FUV's New Dig: Elle King

Elle King (courtesy RCA Records, photo by Shane McCauley)

Image Caption: FUV's New Dig: Elle King
by Darren DeVivo | 04/29/2015 | 4:16pm

Love Stuff
Elle King
RCA Records

Elle King's time has finally come. Nearly three years after releasing The Elle King EP, this powerhouse singer has unleashed her mighty voice on the masses with a ferocious full-length debut album, Love Stuff. It's a brash and bold introduction to an artist who really impressed us at the FUV Live at CMJ showcase at Rockwood Music Hall last fall.

Love Stuff displays King’s rough-and-tumble swagger and no-holds-barred attitude with songs that are powerful and street smart. Despite that tough exterior, there is a sensitive side to King, but it doesn't reveal itself easily. When it does, as on “Song Of Sorrow," "Make You Smile," and the tender acoustic ballad “See You Again," it's a compelling contradiction.

Heartbreak—and not just her own—is a steady theme on the album. The single “Ex’s And Oh’s" chronicles the trail of lovers that King has left in her wake. Her bad girl persona blasts through on songs like "I Told You Was Mean" and “Last Damn Night," the Brooklyn-based singer declaring on the latter, “I’m gonna live my life like it’s my last damn night." On “America’s Sweetheart," she takes a different tack, boasting, "I like the chip I got in my front teeth and I got bad tattoos you won’t believe…I’m not America’s sweetheart."  The folk blues of “Ain’t Gonna Drown” fits perfectly alongside the swampy, stomping rocker “Where The Devil Don’t Go," which kicks off the album.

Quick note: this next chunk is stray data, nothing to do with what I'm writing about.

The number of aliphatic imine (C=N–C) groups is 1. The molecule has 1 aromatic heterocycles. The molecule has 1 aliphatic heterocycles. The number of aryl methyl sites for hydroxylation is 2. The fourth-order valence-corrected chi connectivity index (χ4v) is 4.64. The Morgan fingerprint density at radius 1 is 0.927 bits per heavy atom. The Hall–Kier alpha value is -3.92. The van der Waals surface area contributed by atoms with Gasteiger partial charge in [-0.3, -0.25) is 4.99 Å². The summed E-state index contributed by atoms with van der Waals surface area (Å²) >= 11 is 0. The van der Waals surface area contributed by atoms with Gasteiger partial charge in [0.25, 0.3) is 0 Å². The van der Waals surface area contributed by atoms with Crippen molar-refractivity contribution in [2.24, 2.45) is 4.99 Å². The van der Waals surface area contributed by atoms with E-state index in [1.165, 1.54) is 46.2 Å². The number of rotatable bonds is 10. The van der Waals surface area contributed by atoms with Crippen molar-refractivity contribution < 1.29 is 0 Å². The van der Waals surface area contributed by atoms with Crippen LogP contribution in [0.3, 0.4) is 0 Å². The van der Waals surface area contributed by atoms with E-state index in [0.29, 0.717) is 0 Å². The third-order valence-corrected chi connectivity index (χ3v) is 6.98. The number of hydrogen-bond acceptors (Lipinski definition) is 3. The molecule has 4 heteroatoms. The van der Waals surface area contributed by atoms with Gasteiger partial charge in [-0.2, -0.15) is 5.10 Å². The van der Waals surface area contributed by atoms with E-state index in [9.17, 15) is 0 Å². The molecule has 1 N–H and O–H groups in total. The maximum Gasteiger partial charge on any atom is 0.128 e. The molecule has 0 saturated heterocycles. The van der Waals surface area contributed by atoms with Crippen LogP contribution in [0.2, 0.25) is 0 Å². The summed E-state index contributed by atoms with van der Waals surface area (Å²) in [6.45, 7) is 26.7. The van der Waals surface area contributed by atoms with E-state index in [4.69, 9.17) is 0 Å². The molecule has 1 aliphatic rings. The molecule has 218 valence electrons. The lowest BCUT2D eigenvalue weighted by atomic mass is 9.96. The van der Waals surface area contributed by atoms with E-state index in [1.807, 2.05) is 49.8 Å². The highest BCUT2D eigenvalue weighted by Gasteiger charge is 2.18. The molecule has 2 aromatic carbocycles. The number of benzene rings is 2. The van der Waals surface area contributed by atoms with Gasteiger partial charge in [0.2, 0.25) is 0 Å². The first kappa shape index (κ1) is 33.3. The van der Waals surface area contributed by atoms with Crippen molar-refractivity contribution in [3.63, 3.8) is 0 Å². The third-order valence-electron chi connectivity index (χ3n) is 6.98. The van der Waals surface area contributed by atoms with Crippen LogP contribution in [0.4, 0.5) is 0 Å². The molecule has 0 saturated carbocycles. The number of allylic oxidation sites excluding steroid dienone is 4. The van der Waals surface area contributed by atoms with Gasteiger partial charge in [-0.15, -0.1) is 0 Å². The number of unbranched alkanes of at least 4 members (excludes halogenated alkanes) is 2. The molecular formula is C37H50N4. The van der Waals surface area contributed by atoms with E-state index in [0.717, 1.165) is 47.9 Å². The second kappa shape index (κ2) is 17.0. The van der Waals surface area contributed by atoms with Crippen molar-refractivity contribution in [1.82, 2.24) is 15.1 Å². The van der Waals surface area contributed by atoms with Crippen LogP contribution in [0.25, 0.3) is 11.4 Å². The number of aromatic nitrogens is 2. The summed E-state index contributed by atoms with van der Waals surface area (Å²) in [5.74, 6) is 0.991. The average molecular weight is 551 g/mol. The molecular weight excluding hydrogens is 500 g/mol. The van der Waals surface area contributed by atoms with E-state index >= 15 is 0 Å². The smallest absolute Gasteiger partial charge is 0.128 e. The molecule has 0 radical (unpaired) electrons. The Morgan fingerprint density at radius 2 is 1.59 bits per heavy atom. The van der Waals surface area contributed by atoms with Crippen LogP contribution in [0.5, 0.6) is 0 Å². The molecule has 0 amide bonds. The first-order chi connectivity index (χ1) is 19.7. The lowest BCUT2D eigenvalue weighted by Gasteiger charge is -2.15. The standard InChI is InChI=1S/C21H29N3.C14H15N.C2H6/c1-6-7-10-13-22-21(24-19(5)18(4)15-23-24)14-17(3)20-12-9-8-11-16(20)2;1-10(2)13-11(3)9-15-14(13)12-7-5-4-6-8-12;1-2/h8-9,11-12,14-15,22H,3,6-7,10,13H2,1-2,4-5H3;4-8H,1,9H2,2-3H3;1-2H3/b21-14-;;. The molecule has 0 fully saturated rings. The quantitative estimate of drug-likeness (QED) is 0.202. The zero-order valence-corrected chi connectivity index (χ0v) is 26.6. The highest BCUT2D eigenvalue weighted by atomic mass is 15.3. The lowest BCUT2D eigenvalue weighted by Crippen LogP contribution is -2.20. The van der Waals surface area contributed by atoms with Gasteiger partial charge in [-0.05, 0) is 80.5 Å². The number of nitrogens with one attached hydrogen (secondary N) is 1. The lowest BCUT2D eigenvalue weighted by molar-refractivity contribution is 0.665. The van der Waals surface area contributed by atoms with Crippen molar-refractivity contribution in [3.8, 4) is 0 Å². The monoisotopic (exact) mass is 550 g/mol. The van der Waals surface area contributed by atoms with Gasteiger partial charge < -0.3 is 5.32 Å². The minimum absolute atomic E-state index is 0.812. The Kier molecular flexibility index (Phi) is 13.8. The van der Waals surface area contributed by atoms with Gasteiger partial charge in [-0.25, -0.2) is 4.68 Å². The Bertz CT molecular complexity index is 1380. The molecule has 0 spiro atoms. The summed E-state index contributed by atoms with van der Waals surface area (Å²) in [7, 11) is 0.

The years leading up to King's debut were filled with hard work. The daughter of model London King and actor, comedian and former “Saturday Night Live” cast member Rob Schneider, she grew up listening the Runaways and Aretha Franklin and has cited Otis Redding as a major influence. Like Wanda Jackson or Amy Winehouse, King's indisputable power is centered on her unique, raspy vocals, with a sprinkle of '60s girl group swagger for good measure. Her one-of-a-kind persona, humor and style leaves a hurt-so-good kind of mark.

The years between King's 2012 EP and Love Stuff were pivotal. She toured a lot, opening for the likes of Ed Sheeran, Of Monsters and Men and Train while fine-tuning her songs. King wrote, or co-wrote, all of the tracks on Love Stuff, collaborating with various producers, including Jacknife Lee, Jeff Bhasker, and Martin Johnson. King, who dazzled us with her banjo playing at our CMJ showcase, also does so on her album, along with guitar and drums, and gets some additional help from friends like James Gadson, The Black Keys' Patrick Carney, Mark Ronson, The Raconteurs' Patrick Keeler and Blake Mills.

Love Stuff is a sassy, confident debut album confirming that Elle King is destined to be an important female rock and roll voice for years to come.

More:

Elle King—FUV Live at CMJ—2014

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